Family Members Supporting Returning Veterans

Flashmail

As a member of a military family, you too have challenges to face regarding your family member's military service. Although, you may be proud of your spouse, son, and or daughter for serving our country, you may also find yourself upset in ways that you didn't expect.

Here are some of the things that you may experience:

• You may feel overwhelmed and angry at having to care for your family on your own.
• You may feel tearful and so worried about your loved one that it's hard to keep up your normal routines.
• You may feel lost and alone, with no one to talk to who understands what you're going through.
• You and your returning family member have gone through difficult experiences. You both may feel distant, nervous, and awkward with each other.
• You may feel hurt and discouraged that your family member “needs space” and isn't as engaged with family like he/she was before deployment.
• Some of you have experienced the traumatic loss of a loved one. You will undoubtedly experience a range of emotions following this loss. It's not unusual to feel your own personal safety threatened, and find it hard to trust anyone. You will need time to recover from the shock and grief and it's often helpful to talk with an experienced professional about this process.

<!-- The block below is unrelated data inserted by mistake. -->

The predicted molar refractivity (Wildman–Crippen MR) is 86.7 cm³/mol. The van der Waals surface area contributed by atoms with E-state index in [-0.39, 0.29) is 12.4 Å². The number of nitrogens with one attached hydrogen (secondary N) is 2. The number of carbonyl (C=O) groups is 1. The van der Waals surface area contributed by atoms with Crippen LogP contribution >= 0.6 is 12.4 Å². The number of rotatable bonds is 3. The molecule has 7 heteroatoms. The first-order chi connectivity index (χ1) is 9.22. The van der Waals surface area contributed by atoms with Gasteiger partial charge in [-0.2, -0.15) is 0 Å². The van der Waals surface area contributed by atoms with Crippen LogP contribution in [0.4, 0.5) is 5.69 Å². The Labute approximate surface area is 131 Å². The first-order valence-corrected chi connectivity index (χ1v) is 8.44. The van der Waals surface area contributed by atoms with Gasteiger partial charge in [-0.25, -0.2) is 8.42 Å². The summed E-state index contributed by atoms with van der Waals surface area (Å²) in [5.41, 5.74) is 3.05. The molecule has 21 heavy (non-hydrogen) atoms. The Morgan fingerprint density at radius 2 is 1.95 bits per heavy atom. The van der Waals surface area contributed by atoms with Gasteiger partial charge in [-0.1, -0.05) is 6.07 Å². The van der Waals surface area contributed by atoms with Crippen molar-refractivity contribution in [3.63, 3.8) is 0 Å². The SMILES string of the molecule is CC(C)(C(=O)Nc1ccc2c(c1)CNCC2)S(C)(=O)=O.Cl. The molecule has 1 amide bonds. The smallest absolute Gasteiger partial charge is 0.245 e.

What family and friends of Veterans can do to help them readjust to normal life:

• Give a veteran some space. Most won't want to talk about the violence they witnessed right away.
• Lend an ear. When the time comes, prepare to listen. The recollections may come out over the course of weeks or months, as your loved one reformulates the memories into meaningful stories.
• Recognize that things are different now. The world has changed. A spouse may have taken on new responsibilities. There may be some jealousy over what has been missed. Bring your veteran up to date slowly, one issue at a time. Realize that you may have to renegotiate family routines.
• Understand the veteran's need to spend time with war buddies. Families need to know that the veteran's lifeline to peers often makes the difference between coping and a withdrawal into isolation.
• Expect a period of adjustment. It can take six to eight weeks to get back to something that approaches normal, both physically and mentally.
• Get help. If problems persist for more than three months, professional help may be needed.

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